Back in the hay day of train travel, Southern Railroad’s New Orleans Terminal, seen in this circa 1908 photograph, loomed over Canal and Basin streets at the doorway of the city’s infamous red-light district, Storyville. It was designed by the famed Chicago Beaux-Arts architect Daniel Burnham whose credits include the great “White City” at Chicago’s 1892-93 World’s Columbian Exposition, New York City’s Flatiron Building, Selfridge’s Department Store in London, and the magnificent Union Station in Washington, D.C.
Construction began on the massive new train station in 1907 and it was in full operation the following year. Although meant to be a central train terminal for all passenger railroads servicing the city, the Southern Railroad was the only one to use it. Rival lines continued to work out of four other depots located in and around the central business district.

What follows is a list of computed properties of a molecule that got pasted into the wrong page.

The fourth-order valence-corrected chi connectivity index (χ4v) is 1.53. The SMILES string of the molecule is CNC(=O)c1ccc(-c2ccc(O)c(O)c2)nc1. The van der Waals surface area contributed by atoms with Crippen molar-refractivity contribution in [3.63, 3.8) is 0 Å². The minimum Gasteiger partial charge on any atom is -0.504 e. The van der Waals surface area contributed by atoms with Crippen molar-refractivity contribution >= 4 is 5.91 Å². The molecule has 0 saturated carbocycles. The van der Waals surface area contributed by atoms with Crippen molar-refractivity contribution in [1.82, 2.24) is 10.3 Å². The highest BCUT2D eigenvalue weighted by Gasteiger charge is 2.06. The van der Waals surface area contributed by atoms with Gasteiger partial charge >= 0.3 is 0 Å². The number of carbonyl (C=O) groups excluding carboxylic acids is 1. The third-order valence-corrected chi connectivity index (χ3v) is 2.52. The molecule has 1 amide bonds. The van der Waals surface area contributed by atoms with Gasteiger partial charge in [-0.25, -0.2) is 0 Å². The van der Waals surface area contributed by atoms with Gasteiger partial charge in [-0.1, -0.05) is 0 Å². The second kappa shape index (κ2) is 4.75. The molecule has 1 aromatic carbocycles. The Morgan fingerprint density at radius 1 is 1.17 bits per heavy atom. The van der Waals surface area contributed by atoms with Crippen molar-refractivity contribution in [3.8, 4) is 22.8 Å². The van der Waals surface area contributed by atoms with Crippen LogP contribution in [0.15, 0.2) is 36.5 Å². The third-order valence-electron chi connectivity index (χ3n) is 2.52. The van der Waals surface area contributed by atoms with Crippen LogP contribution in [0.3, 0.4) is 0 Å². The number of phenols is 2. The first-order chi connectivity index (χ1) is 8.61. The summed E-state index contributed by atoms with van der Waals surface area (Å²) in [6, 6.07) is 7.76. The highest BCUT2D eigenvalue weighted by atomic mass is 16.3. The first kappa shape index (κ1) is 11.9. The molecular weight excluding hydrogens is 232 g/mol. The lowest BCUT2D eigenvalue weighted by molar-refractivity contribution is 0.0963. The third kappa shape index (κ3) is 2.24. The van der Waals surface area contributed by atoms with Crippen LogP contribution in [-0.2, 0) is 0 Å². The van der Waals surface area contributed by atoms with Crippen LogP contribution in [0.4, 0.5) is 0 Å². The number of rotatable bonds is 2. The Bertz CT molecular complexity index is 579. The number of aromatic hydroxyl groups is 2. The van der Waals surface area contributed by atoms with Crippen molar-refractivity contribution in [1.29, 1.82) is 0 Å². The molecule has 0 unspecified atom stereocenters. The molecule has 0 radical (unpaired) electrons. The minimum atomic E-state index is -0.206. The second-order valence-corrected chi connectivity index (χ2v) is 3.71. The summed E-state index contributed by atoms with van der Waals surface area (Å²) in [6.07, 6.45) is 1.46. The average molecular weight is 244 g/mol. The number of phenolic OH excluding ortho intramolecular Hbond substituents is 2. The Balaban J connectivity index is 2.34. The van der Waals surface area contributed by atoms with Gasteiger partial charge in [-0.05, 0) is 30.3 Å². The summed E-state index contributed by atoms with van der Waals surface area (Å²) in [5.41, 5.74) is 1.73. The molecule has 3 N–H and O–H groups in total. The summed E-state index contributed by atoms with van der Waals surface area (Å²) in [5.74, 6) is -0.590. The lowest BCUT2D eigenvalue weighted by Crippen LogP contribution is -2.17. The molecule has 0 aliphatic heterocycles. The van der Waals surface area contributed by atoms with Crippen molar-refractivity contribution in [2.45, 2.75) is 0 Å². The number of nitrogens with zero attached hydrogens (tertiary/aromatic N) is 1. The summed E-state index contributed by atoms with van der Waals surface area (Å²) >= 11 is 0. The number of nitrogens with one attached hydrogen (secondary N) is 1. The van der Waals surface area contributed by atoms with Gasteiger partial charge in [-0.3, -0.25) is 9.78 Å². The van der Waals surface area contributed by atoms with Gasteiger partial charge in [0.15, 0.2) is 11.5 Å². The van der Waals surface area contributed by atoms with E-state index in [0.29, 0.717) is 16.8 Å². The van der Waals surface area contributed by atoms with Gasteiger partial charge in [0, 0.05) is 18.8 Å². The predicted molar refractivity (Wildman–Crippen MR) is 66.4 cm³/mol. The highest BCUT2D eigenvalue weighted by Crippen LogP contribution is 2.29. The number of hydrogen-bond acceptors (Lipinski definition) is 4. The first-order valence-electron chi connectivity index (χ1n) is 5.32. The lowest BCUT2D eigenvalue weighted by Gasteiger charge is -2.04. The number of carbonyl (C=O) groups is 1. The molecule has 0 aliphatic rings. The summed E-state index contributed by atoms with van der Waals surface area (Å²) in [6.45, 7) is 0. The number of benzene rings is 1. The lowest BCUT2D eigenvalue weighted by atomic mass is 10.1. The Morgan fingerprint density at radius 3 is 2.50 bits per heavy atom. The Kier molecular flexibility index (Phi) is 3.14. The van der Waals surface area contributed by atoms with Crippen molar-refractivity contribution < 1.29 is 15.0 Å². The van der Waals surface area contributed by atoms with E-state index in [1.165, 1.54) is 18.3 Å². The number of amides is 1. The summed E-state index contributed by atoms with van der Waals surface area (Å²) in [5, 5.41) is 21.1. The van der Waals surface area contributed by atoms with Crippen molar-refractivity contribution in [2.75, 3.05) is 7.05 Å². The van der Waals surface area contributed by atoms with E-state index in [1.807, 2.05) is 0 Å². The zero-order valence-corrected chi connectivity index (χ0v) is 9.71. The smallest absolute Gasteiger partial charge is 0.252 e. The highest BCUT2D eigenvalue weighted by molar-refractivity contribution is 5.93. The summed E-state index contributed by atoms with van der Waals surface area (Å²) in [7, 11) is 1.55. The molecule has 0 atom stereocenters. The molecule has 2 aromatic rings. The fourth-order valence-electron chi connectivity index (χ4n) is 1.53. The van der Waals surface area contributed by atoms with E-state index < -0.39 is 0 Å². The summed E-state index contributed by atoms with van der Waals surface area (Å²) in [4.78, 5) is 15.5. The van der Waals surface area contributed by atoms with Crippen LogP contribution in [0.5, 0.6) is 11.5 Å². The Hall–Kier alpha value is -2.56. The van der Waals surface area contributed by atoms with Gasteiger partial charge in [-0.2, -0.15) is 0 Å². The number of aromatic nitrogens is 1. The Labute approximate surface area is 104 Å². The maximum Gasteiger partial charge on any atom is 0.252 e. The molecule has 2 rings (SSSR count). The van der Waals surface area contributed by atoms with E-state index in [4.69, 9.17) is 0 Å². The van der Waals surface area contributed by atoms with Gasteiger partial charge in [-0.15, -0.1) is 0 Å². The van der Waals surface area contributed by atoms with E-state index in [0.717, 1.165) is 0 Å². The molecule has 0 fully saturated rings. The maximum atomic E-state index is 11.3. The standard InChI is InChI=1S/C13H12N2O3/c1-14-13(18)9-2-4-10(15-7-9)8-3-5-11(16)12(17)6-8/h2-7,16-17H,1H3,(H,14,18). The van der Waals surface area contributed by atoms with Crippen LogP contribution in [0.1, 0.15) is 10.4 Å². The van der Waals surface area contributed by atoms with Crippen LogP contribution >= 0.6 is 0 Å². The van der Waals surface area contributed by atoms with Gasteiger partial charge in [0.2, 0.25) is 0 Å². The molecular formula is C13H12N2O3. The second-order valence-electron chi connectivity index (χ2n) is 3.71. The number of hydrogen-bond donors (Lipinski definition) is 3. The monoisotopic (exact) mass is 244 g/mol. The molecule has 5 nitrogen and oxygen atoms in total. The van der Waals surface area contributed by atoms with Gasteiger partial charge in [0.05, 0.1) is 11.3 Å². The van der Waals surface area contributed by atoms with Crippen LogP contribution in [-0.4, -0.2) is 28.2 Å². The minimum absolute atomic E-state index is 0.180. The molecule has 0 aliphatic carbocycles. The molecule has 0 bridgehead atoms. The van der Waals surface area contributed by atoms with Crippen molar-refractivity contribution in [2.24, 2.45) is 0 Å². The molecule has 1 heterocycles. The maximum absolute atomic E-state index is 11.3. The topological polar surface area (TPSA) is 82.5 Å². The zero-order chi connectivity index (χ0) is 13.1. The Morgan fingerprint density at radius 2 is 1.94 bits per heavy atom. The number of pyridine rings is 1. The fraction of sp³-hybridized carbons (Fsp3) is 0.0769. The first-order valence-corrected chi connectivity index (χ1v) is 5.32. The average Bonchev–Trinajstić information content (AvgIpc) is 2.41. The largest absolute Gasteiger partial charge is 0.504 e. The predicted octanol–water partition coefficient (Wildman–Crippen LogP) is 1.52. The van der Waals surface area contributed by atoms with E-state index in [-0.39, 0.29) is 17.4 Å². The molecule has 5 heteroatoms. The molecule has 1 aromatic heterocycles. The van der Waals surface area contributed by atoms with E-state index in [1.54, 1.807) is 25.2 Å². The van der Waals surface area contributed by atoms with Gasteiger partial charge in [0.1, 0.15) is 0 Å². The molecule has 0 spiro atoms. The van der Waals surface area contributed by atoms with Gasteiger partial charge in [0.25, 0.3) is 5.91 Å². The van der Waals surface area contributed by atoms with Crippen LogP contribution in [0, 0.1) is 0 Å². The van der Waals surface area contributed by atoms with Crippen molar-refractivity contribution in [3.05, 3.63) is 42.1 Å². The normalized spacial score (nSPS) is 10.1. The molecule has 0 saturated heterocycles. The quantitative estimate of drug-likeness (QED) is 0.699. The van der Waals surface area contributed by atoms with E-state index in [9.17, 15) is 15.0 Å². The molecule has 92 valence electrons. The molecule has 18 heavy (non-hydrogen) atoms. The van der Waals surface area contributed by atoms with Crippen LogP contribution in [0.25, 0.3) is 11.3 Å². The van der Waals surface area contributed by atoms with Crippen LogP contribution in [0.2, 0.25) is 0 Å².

The New Orleans Terminal’s location on Basin Street, however, was unpopular among some city reformers because trains had to travel down the middle of the neutral ground directly in front of Storyville’s bawdy saloons and elaborate houses of prostitution. In 1910 they suggested moving the district line back one block away from Basin or construct screens in front of the houses and saloons to block the view of arriving passengers. The City Council and Mayor Martin Behrman debated the issue but decided to keep things as they were. Nothing happened until the Federal government forced the city to close the district in 1917.
Storyville, of course, is long gone and so is Burnham’s station, which ceased operations shortly after 1954 when city officials required all passenger railroads to move to the newly constructed and today’s Union Passenger Terminal on Loyola Avenue. The New Orleans Terminal was then demolished, and the city, with an eye to Latin American trade, transformed the Basin Street site into the park-like Garden of the Americas complete with statues of Benito Juarez, Simon Bolivar and Francisco Morazan.